With the rapid rate of urbanisation in developing countries across Asia and Africa, about 70% of the world’s population is expected to be living in cities by 2050.1 In their density and complexity, cities often drive national economies, provide a rich array of specialised services, ideas and innovation, with diverse social and cultural populations. However, with an estimated one billion people living in slums—according to UN Habitat, cities are also sites of extreme poverty and environmental degradation with some missing basic infrastructure and services including sanitation, electricity, and health care. In addition to health issues, such as infectious diseases and environmental pollution in urban areas, cities are now confronted with epidemics of non-communicable diseases associated with unhealthy diets, sedentary lifestyles, obesity, and mental health problems—which can be associated with substance misuse, violence, poverty, or unemployment.2 In the next decades, urban populations are estimated to double to 6·3 billion people,1 exacerbating these problems. Although the strengthening of public health and health-care delivery systems are fundamental to any development strategy, action in other sectors is also essential to improve health. There is a pressing need to address the basic needs of urban populations and, at the same time, to change the social, economic, and environmental determinants of health in cities through sustainable development. These changes need integration, coordination, and financial investment. Planning of land-use, food security, creation of jobs, transportation infrastructure, conservation of biodiversity and water, supply of renewable energy sources through waste and recycling management, disaster management, www.thelancet.com Vol 385 February 28, 2015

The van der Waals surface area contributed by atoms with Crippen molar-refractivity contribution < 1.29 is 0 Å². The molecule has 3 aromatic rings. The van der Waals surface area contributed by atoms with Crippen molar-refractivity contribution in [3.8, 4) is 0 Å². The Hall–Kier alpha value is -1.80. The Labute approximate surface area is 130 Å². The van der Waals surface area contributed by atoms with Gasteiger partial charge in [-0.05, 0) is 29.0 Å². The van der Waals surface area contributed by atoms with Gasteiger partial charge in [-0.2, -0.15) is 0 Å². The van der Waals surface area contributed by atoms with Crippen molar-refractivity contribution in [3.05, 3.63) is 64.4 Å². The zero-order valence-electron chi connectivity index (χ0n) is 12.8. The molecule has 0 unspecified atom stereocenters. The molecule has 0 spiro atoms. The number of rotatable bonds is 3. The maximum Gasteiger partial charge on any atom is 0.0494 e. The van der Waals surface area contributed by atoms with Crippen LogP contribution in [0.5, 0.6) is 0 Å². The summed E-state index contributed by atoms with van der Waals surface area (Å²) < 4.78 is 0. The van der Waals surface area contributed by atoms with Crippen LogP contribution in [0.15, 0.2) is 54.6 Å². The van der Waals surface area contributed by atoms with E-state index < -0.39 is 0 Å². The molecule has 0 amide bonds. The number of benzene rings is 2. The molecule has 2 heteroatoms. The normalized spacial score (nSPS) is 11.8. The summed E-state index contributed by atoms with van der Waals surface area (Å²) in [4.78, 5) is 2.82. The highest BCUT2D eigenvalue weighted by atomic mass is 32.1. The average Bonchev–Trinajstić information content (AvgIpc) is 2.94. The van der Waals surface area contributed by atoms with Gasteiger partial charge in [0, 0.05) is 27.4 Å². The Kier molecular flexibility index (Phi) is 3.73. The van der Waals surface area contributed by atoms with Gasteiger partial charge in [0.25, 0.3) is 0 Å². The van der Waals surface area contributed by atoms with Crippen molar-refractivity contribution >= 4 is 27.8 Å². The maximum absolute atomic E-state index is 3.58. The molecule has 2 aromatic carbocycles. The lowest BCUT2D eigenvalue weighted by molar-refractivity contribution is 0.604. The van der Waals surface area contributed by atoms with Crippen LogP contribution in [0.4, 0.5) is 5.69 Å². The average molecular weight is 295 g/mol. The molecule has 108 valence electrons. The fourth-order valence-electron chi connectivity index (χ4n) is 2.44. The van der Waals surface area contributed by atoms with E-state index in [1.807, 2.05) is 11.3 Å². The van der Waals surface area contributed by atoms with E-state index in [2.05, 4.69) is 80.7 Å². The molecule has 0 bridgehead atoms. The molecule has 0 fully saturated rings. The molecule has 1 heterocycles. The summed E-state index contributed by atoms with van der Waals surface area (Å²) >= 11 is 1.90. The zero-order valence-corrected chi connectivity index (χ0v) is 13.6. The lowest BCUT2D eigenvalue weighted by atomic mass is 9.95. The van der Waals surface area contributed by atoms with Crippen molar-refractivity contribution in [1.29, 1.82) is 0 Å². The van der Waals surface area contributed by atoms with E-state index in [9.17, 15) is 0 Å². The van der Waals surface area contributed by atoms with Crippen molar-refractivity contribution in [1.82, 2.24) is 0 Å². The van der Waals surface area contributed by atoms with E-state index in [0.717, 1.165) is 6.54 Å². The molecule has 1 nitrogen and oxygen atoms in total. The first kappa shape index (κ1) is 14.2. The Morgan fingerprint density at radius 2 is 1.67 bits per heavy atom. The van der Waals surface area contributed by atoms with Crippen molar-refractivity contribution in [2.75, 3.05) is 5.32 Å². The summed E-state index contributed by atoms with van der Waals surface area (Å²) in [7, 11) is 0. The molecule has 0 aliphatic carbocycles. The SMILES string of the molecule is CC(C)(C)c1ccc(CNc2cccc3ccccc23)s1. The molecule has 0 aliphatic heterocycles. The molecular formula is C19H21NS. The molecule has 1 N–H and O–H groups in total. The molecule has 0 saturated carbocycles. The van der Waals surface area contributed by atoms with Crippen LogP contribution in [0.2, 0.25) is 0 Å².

the provision of education, public health-care services, and housing in urban areas are all important issues that need addressing.3,4 The upcoming 12th International Conference on Urban Health in Dhaka, Bangladesh, is themed Urban Health for a Sustainable Future. This conference will be a forum for scientists, practitioners, policy makers, and community organisations to discuss how to advance research and practice to promote the health of people living in cities. Futhermore, this conference will lead to discussions with people from diﬀerent geographical areas and from low-income to high-income settings on how to integrate urban health in the post-2015 development framework. Expected outcomes include the promotion of transdisciplinary research, resource mobilisation, and sharing of evidence-based policy reforms and interventions to advance urban health through the proposed sustainable development goals. The transformative approach stated in the post-2015 development agenda necessitates innovative and strong partnerships between civil society and private sectors, institutions that can work in an integrated manner, transfer of technology, capacity building, and greater attention than previously given to information access, monitoring, and reporting for accountability. A worldwide shared ambition should be to bring health to the centre of sustainable urban development. We declare no competing interests.